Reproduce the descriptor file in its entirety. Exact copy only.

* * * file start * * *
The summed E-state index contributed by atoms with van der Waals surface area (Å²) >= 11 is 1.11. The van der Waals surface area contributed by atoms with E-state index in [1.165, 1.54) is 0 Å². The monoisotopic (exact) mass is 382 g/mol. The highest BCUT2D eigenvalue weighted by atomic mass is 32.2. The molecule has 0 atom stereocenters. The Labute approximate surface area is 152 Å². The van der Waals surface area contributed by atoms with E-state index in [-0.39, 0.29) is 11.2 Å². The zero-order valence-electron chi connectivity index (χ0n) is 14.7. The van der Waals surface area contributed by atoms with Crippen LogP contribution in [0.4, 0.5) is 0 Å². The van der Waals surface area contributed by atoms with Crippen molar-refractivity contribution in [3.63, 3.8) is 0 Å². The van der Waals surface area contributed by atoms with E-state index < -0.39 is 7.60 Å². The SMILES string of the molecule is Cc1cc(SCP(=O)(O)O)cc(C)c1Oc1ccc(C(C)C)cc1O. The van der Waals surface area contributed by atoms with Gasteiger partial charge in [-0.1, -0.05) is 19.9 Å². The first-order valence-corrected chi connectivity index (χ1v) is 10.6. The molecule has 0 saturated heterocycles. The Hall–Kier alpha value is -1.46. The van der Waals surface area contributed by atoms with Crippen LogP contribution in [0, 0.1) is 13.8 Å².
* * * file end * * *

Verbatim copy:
The summed E-state index contributed by atoms with van der Waals surface area (Å²) >= 11 is 1.11. The van der Waals surface area contributed by atoms with E-state index in [1.165, 1.54) is 0 Å². The monoisotopic (exact) mass is 382 g/mol. The highest BCUT2D eigenvalue weighted by atomic mass is 32.2. The molecule has 0 atom stereocenters. The Labute approximate surface area is 152 Å². The van der Waals surface area contributed by atoms with E-state index in [-0.39, 0.29) is 11.2 Å². The zero-order valence-electron chi connectivity index (χ0n) is 14.7. The van der Waals surface area contributed by atoms with Crippen LogP contribution in [0.4, 0.5) is 0 Å². The van der Waals surface area contributed by atoms with Crippen molar-refractivity contribution in [3.63, 3.8) is 0 Å². The van der Waals surface area contributed by atoms with E-state index < -0.39 is 7.60 Å². The SMILES string of the molecule is Cc1cc(SCP(=O)(O)O)cc(C)c1Oc1ccc(C(C)C)cc1O. The van der Waals surface area contributed by atoms with Gasteiger partial charge in [-0.1, -0.05) is 19.9 Å². The first-order valence-corrected chi connectivity index (χ1v) is 10.6. The molecule has 0 saturated heterocycles. The Hall–Kier alpha value is -1.46. The van der Waals surface area contributed by atoms with Crippen LogP contribution in [0, 0.1) is 13.8 Å².